Mental Health Issues and Christian Fundamentalism
There’s been some great discussion on fundamentalism in the previous post about “Bethany,” who over time was able to see the relationship she was in as destructive and abandoned the relationship. I thought it might be good to give the topic a post of its own, so I have copied some of the comments that represent the gist of the conversation and have added a bit more to the mix.
The underlying question I’m reading between the lines is does fundamentalism lead to mental health problems? Or were the problems already there, and the fundamentalism ideologies accentuate existing mental health issues?
When I think of the term fundamentalist, I think of not just the original “fundamentals”, but of a certain subculture within Protestantism. Think support of Prohibition due to teetotalism, denial of anything but young earth creationism, a complete eschewing of dancing, going to the movies, use of tobacco in any form, listening to the “devil’s music”, as well as a tendency toward insularity and negativism.
It may be that certain types of faith expressions or churches that hold to particular doctrines are more appealing to men already prone to be controlling or abusive (such as neo Calvinism, gender complementarianism, fundamentalism), so certainly single women may want to be on extra special guard if dating men from those backgrounds, but one thing I learned in all my reading about all these topics is that abusive men come in many shapes and sizes, and from many types of religious backgrounds.
Regarding whether fundamentalism leads necessarily to Gothard patriarchy, girl doesn’t leave the house until she’s married, must homeschool, must try to do a family business, woman shouldn’t work for someone besides her husband, pastor/father is unaccountable authority figure, and the like, my take is that if we look closely at the Scriptures, all of this is either not stated in Scripture or flatly contradicted by Scripture. You will not find a requirement to homeschool in the Scripture (though my family does), nor will you see a command to have babies until the wife dies “be fruitful and multiply” does not mean “get your wife maimed or killed in the process”), and the like.
So my contention is that if one really values the first fundamental, the authority of Scripture, one will come up with some very different conclusions than most “fundamentalists” arrive at. I would guess that Keith (of our “shared peeve”) would agree and note that you will tend to find many of the most truly “fundamental” people outside of churches that identify as fundamental.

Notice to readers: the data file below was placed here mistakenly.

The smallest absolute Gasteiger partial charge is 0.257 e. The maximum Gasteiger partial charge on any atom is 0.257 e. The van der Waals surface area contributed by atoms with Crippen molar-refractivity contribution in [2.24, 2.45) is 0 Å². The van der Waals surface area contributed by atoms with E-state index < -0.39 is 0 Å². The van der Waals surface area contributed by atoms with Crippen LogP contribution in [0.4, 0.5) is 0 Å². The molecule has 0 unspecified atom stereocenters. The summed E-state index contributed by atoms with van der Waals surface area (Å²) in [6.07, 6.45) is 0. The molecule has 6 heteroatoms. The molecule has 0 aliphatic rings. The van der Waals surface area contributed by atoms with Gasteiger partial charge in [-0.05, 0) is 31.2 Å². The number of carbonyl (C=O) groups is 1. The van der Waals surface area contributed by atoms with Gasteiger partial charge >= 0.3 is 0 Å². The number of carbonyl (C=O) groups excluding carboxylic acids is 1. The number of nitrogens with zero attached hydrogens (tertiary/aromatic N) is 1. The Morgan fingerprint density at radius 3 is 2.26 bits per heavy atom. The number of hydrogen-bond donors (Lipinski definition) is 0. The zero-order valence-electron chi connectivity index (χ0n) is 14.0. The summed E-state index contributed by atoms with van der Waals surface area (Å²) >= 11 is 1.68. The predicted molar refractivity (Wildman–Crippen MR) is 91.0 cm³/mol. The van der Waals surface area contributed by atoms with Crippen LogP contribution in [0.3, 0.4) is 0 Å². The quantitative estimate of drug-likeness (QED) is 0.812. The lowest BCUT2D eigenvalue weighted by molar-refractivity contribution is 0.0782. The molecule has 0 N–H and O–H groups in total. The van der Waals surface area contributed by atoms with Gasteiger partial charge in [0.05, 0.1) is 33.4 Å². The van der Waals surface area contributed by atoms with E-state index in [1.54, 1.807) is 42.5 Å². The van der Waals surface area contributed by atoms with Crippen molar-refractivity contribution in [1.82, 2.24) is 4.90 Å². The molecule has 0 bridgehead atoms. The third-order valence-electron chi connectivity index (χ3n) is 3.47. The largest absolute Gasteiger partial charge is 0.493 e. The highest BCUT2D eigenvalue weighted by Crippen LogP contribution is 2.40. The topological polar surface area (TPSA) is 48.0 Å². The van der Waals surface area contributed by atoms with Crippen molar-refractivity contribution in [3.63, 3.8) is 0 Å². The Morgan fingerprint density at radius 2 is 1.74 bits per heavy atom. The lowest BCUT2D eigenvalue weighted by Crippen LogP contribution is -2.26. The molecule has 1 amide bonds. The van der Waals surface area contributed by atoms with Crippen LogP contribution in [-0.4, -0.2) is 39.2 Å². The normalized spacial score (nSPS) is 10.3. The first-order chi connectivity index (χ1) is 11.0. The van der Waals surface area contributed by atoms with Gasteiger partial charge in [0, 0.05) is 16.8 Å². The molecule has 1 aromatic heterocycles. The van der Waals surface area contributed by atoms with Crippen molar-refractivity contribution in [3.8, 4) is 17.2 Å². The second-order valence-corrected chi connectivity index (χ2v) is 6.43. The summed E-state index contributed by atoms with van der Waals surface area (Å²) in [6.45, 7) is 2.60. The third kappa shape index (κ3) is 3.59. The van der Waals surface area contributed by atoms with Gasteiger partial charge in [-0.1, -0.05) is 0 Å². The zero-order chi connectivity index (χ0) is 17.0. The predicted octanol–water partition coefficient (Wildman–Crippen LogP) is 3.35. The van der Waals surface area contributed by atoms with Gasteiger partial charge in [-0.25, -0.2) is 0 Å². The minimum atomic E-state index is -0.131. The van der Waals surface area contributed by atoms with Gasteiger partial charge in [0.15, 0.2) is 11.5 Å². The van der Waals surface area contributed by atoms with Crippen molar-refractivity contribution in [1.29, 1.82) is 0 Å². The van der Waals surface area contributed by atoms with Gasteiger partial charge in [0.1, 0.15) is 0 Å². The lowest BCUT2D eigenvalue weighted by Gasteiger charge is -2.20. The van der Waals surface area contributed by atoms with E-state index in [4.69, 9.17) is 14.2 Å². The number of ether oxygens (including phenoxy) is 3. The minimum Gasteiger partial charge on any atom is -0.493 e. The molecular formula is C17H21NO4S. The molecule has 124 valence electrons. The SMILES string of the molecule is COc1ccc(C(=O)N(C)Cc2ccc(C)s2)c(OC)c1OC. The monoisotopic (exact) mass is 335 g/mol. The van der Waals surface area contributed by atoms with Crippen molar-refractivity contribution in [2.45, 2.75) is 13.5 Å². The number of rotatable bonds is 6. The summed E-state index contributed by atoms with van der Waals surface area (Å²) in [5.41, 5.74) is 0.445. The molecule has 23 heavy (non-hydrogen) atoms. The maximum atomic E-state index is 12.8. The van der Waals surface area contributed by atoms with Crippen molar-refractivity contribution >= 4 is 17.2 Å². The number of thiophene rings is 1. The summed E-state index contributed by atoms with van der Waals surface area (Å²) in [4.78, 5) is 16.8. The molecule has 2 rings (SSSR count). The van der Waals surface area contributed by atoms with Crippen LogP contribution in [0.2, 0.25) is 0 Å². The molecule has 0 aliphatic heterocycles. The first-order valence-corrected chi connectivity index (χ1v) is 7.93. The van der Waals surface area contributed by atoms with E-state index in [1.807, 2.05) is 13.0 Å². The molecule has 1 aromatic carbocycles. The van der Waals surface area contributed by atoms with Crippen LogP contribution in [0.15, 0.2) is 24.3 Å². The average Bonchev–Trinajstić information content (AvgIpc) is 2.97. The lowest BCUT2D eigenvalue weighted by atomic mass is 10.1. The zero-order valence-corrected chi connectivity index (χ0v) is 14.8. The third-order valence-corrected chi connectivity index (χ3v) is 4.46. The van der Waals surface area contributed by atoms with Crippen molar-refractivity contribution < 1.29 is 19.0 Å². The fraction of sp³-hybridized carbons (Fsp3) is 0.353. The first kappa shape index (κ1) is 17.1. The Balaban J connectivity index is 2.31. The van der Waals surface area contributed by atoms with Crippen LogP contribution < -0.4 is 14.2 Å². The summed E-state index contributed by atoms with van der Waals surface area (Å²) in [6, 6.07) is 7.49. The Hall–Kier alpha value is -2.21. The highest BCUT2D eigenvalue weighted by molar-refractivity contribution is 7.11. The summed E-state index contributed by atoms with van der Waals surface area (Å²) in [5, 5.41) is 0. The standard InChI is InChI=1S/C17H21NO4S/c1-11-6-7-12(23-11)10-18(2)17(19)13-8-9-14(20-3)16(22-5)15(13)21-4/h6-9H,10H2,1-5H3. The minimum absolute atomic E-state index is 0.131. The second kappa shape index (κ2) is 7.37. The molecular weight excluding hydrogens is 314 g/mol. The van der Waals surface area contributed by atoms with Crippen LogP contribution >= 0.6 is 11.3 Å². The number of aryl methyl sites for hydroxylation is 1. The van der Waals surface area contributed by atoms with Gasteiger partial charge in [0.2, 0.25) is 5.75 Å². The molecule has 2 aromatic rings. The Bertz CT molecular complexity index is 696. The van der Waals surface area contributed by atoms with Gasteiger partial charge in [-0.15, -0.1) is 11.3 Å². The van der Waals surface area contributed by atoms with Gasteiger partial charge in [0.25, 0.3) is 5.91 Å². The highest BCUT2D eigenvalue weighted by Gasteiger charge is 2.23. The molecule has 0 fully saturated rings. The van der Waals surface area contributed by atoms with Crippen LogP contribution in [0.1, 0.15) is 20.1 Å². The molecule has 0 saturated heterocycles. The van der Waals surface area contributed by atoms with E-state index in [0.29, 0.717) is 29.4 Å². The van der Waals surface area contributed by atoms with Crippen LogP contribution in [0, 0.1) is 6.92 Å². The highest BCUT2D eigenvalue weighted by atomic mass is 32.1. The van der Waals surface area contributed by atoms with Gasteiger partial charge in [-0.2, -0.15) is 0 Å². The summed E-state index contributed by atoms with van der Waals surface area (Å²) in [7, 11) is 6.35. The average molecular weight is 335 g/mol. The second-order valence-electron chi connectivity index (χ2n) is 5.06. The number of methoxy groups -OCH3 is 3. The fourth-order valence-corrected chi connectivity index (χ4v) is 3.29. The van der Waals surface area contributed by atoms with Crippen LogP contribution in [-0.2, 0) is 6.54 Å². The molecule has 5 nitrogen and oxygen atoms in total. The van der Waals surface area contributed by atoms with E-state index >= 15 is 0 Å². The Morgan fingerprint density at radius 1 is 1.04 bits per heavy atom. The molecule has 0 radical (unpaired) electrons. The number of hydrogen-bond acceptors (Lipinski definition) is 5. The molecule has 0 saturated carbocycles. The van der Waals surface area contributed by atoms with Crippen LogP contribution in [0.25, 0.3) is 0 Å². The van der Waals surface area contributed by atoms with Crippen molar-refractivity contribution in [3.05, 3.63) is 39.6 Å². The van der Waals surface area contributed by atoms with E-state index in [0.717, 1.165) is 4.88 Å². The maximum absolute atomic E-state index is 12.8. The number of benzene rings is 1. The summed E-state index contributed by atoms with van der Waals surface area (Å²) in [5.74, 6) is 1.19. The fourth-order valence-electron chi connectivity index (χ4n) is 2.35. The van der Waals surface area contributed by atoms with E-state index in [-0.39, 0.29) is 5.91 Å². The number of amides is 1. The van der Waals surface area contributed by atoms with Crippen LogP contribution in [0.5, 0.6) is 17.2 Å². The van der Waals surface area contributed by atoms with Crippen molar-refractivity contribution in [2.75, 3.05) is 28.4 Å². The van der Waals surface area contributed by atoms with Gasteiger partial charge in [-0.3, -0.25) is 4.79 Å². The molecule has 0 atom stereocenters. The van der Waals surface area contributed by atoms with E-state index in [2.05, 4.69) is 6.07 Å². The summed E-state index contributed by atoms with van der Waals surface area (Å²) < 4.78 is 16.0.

Make sense? I’ve personally been working through the issues of why many so-called “fundamental” churches deny their theology through their practice, and am convinced there are a number of reasons, historical and sometimes theological, but mostly historical.
Song of a River commented:
Hi everybody, sorry for my slow response. Long day here.
@Bike Bubba–you said earlier that you “treasure fundamentalism”. Here already you and I are different, but I respect the fact that you frequent and support a site such as this one. So far as causative factors of mental diseases and disorders are concerned, it is complex. Having experienced true fundamentalism interwoven with patriarchy, quiverfull and SAHD theologies, interwoven with Southern Baptist and Presbyterian theologies, along with emotional manipulation/abuse and neglect, it is difficult to remove one from the others in my mind. So I may be calling out the wrong villain, but in my experience, I have always seen fundamentalism as the root of other ideologies, and the full picture has been one full of destructive forces. In my mind, if a context brings out abusive or sick natures in people, then that context is a causative one. If someone could have lived outside the given context, in “normal” circumstances, and not become abusive, mentally ill, mental disorder, etc., then, wasn’t the context (church, cult, school, whatever) the causative factor? Of course, it is sometimes doubtful whether the person could have lived alone on the moon and not been an abuser.
Wheaton College has an article on fundamentalism and its roots in America:
Fundamentalism was a movement that arose in the late 19th and early 20th centuries within American Protestantism reacting against “modernist” theology and biblical criticism as well as changes in the nation’s cultural and social scene.
Since the 1940s, the term fundamentalist has come to denote a particularly aggressive style related to the conviction that the separation from cultural decadence and apostate (read liberal) churches are telling marks of faithfulness to Christ. (Source)
I like the way David Pakman tears things apart and this video is an interesting find on the subject:
What are your thoughts? This seems like a “which came first, the chicken or the egg” question, doesn’t it?